You might want to do it all, but you can't, at least not without paying a price. Learning to say no or being willing to delegate can help you manage your to-do list and your stress.
Saying yes may seem like an easy way to keep the peace, prevent conflicts and get the job done right. But it may actually cause you internal conflict because your needs and those of your family come second, which can lead to stress, anger, resentment and even the desire to exact revenge. And that's not a very calm and peaceful reaction.
With its series of postures and controlled-breathing exercises, yoga is a popular stress reliever. Yoga brings together physical and mental disciplines which may help you achieve peacefulness of body and mind. Yoga can help you relax and manage stress and anxiety.
Try yoga on your own or find a class — you can find classes in most communities. Hatha yoga, in particular, is a good stress reliever because of its slower pace and easier movements.
Get enough sleep
Stress can cause you to have trouble falling asleep. When you have too much to do — and too much to think about — your sleep can suffer. But sleep is the time when your brain and body recharge.
And the quality and amount of sleep you get can affect your mood, energy level, concentration and overall functioning. If you have sleep troubles, make sure that you have a quiet, relaxing bedtime routine, listen to soothing music, put clocks away, and stick to a consistent schedule.
Keep a journal
Writing down your thoughts and feelings can be a good release for otherwise pent-up emotions. Don't think about what to write — just let it happen. Write whatever comes to mind. No one else needs to read it, so don't strive for perfection in grammar or spelling.
Just let your thoughts flow on paper — or computer screen. Once you're done, you can toss out what you wrote or save it to reflect on later.
Get musical and be creative
Listening to or playing music is a good stress reliever because it can provide a mental distraction, reduce muscle tension and decrease stress hormones. Crank up the volume and let your mind be absorbed by the music.
If music isn't one of your interests, turn your attention to another hobby you enjoy, such as gardening, sewing, sketching — anything that requires you to focus on what you're doing rather than what you think you should be doing.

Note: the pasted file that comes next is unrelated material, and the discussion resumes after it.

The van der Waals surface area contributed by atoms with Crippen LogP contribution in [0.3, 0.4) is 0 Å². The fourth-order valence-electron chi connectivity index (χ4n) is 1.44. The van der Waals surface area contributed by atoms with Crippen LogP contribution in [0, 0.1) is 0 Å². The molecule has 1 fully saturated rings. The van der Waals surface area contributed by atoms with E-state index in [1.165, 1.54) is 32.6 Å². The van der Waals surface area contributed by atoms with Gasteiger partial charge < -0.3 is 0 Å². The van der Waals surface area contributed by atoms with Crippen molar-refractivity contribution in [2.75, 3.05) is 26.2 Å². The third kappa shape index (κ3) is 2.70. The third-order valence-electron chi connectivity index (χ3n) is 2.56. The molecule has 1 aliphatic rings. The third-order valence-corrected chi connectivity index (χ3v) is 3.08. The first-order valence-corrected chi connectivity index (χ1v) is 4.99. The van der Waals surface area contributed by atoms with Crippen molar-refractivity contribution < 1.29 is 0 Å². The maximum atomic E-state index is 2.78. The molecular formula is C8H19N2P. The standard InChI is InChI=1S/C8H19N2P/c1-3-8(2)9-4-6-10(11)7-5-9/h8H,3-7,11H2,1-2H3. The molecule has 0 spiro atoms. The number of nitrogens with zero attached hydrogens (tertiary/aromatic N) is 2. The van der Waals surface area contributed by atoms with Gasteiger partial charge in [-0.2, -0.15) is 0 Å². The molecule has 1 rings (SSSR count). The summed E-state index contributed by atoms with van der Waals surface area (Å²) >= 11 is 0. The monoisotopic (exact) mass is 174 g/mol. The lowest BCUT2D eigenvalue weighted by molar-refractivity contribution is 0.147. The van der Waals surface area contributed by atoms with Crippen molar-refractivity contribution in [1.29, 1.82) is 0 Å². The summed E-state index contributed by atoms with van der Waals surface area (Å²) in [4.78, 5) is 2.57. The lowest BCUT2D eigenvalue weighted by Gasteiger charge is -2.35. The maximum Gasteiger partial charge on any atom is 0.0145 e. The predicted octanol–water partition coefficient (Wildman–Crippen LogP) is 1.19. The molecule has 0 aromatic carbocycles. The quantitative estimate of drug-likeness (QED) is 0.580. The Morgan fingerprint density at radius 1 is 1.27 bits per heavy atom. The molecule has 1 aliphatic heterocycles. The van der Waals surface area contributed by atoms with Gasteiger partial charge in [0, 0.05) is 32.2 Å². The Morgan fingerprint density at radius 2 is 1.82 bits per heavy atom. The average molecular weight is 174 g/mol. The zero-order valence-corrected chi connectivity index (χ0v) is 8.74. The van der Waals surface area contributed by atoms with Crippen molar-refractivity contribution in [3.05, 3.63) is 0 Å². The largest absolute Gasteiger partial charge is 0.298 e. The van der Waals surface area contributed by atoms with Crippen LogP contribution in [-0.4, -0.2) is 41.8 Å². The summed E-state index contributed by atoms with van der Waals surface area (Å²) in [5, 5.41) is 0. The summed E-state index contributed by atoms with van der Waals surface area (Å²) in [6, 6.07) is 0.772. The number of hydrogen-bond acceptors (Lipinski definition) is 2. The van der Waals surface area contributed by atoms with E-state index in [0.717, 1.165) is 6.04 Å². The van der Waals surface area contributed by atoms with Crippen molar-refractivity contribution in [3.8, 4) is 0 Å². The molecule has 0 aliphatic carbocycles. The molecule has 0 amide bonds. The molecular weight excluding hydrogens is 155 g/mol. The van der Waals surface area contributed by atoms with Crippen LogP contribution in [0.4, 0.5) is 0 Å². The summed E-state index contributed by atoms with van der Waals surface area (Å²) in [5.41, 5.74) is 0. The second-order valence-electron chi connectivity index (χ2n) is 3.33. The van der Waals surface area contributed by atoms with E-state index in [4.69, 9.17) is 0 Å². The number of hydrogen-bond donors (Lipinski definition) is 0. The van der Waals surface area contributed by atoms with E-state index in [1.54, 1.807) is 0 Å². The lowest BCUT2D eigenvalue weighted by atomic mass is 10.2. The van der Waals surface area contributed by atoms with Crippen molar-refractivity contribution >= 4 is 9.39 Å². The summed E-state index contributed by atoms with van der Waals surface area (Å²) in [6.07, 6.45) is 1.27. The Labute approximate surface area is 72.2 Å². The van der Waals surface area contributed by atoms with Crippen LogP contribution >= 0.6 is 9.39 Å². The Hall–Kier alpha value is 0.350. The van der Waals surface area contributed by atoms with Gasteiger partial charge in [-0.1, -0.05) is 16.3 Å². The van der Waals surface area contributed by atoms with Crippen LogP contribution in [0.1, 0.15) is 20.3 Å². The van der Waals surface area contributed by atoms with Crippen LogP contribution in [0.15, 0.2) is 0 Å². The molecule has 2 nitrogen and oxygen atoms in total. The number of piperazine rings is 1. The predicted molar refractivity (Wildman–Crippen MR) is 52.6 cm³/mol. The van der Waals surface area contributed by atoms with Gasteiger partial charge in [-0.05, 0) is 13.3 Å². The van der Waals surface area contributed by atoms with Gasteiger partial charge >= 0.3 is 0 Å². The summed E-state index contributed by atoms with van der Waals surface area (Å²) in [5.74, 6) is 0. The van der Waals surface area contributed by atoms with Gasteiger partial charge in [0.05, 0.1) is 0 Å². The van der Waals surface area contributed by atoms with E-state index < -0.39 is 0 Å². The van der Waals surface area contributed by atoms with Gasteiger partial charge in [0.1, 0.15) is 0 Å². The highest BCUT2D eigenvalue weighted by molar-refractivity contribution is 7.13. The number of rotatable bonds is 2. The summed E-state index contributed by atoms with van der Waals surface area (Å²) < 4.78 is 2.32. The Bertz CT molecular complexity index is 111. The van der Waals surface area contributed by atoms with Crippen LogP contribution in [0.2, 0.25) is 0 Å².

If new stressors are challenging your ability to cope or if self-care measures just aren't relieving your stress, you may need to look for reinforcements in the form of therapy or counseling. Therapy also may be a good idea if you feel overwhelmed or trapped, if you worry excessively, or if you have trouble carrying out daily routines or meeting responsibilities at work, home or school.
Professional counselors or therapists can help you identify sources of your stress and learn new coping tools.
April 21, 2016
See more In-depth
- How stress affects your health. American Psychological Association. http://www.apa.org/helpcenter/stress.aspx. Accessed Feb. 16, 2016.
- Managing stress. Centers for Disease Control and Prevention. http://www.cdc.gov/Features/HandlingStress/index.html. Accessed Feb. 16, 2016.
- Stress and your health fact sheet. U.S. Department of Health and Human Services. http://www.womenshealth.gov/publications/our-publications/fact-sheet/stress-your-health.html. Accessed Feb. 16, 2016.
- Fight stress with healthy habits. American Heart Association. http://www.heart.org/HEARTORG/HealthyLiving/StressManagement/FightStressWithHealthyHabits/Fight-Stress-with-Healthy-Habits_UCM_307992_Article.jsp#.VsTL6-aVTwA. Accessed Feb. 16, 2016.
- Meditation. National Center for Complementary and Integrative Health. https://nccih.nih.gov/health/meditation. Accessed Feb. 16, 2016.
- Yoga. National Center for Complementary and Integrative Health. https://nccih.nih.gov/health/yoga. Accessed Feb. 16, 2016.
- Seaward BL. Essentials of Managing Stress. 3rd ed. Sudbury, Mass.: Jones & Bartlett Publishers; 2014.
- Yoga as a complementary health approach. National Center for Complementary and Integrative Health. https://nccih.nih.gov/news/multimedia/infographics/yoga/text. Accessed Feb. 16, 2016.